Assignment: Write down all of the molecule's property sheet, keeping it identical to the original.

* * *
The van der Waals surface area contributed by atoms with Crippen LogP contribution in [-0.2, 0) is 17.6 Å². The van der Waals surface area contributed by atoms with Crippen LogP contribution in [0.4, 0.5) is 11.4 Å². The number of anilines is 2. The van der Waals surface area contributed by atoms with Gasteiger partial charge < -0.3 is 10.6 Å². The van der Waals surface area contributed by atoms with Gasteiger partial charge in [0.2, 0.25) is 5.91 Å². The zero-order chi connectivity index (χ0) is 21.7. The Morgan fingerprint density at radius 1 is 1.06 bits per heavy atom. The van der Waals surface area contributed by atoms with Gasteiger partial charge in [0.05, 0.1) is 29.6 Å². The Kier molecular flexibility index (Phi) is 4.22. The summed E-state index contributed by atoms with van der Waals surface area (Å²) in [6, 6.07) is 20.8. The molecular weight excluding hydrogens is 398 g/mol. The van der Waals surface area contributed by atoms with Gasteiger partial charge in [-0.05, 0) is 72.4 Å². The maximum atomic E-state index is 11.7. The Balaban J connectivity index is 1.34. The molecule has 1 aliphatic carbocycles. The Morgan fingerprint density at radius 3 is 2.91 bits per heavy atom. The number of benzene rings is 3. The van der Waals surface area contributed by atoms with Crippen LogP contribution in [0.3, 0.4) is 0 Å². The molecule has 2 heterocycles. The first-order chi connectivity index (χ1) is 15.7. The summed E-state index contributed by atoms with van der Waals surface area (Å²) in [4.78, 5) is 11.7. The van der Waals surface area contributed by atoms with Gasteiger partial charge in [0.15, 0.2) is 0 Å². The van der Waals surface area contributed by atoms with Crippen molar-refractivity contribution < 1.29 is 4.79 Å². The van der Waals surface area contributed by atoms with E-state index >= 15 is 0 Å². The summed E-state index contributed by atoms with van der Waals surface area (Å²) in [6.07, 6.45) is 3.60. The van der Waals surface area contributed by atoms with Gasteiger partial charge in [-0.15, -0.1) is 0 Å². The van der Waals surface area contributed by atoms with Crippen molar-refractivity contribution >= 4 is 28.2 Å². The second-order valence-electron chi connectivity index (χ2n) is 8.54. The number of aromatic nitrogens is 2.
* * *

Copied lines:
The van der Waals surface area contributed by atoms with Crippen LogP contribution in [-0.2, 0) is 17.6 Å². The van der Waals surface area contributed by atoms with Crippen LogP contribution in [0.4, 0.5) is 11.4 Å². The number of anilines is 2. The van der Waals surface area contributed by atoms with Gasteiger partial charge < -0.3 is 10.6 Å². The van der Waals surface area contributed by atoms with Gasteiger partial charge in [0.2, 0.25) is 5.91 Å². The zero-order chi connectivity index (χ0) is 21.7. The Morgan fingerprint density at radius 1 is 1.06 bits per heavy atom. The van der Waals surface area contributed by atoms with Gasteiger partial charge in [0.05, 0.1) is 29.6 Å². The Kier molecular flexibility index (Phi) is 4.22. The summed E-state index contributed by atoms with van der Waals surface area (Å²) in [6, 6.07) is 20.8. The molecular weight excluding hydrogens is 398 g/mol. The van der Waals surface area contributed by atoms with Gasteiger partial charge in [-0.05, 0) is 72.4 Å². The maximum atomic E-state index is 11.7. The Balaban J connectivity index is 1.34. The molecule has 1 aliphatic carbocycles. The Morgan fingerprint density at radius 3 is 2.91 bits per heavy atom. The number of benzene rings is 3. The van der Waals surface area contributed by atoms with Crippen LogP contribution in [0.3, 0.4) is 0 Å². The molecule has 2 heterocycles. The first-order chi connectivity index (χ1) is 15.7. The summed E-state index contributed by atoms with van der Waals surface area (Å²) in [4.78, 5) is 11.7. The van der Waals surface area contributed by atoms with Gasteiger partial charge in [0.15, 0.2) is 0 Å². The van der Waals surface area contributed by atoms with Crippen molar-refractivity contribution < 1.29 is 4.79 Å². The van der Waals surface area contributed by atoms with E-state index >= 15 is 0 Å². The summed E-state index contributed by atoms with van der Waals surface area (Å²) in [6.07, 6.45) is 3.60. The van der Waals surface area contributed by atoms with Gasteiger partial charge in [-0.15, -0.1) is 0 Å². The van der Waals surface area contributed by atoms with Crippen molar-refractivity contribution >= 4 is 28.2 Å². The second-order valence-electron chi connectivity index (χ2n) is 8.54. The number of aromatic nitrogens is 2.